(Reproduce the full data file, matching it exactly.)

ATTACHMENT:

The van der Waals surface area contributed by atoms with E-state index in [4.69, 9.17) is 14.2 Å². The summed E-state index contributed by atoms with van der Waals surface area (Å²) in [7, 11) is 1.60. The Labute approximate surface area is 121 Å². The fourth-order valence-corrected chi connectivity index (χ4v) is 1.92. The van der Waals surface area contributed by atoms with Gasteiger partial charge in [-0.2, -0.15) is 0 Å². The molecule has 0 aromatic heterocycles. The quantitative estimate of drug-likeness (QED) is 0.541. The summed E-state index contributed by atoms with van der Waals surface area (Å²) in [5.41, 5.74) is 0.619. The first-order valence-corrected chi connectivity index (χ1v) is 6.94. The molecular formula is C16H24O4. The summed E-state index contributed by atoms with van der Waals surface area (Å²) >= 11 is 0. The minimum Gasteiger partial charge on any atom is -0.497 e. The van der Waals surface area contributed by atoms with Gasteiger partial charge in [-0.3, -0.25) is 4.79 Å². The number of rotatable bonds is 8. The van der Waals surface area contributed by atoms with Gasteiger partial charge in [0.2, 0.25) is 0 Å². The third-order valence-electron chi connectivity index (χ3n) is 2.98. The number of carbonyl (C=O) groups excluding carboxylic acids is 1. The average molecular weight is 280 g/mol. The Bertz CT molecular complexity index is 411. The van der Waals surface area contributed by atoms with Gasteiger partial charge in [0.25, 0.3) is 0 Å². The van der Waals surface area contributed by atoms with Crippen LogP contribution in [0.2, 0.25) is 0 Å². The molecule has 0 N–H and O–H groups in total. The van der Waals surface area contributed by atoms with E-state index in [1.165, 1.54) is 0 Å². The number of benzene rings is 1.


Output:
The van der Waals surface area contributed by atoms with E-state index in [4.69, 9.17) is 14.2 Å². The summed E-state index contributed by atoms with van der Waals surface area (Å²) in [7, 11) is 1.60. The Labute approximate surface area is 121 Å². The fourth-order valence-corrected chi connectivity index (χ4v) is 1.92. The van der Waals surface area contributed by atoms with Gasteiger partial charge in [-0.2, -0.15) is 0 Å². The molecule has 0 aromatic heterocycles. The quantitative estimate of drug-likeness (QED) is 0.541. The summed E-state index contributed by atoms with van der Waals surface area (Å²) in [5.41, 5.74) is 0.619. The first-order valence-corrected chi connectivity index (χ1v) is 6.94. The molecular formula is C16H24O4. The summed E-state index contributed by atoms with van der Waals surface area (Å²) >= 11 is 0. The minimum Gasteiger partial charge on any atom is -0.497 e. The van der Waals surface area contributed by atoms with Gasteiger partial charge in [-0.3, -0.25) is 4.79 Å². The number of rotatable bonds is 8. The van der Waals surface area contributed by atoms with Gasteiger partial charge in [0.2, 0.25) is 0 Å². The third-order valence-electron chi connectivity index (χ3n) is 2.98. The number of carbonyl (C=O) groups excluding carboxylic acids is 1. The average molecular weight is 280 g/mol. The Bertz CT molecular complexity index is 411. The van der Waals surface area contributed by atoms with Gasteiger partial charge in [0.25, 0.3) is 0 Å². The van der Waals surface area contributed by atoms with Crippen LogP contribution in [0.2, 0.25) is 0 Å². The molecule has 0 N–H and O–H groups in total. The van der Waals surface area contributed by atoms with E-state index in [1.165, 1.54) is 0 Å². The number of benzene rings is 1.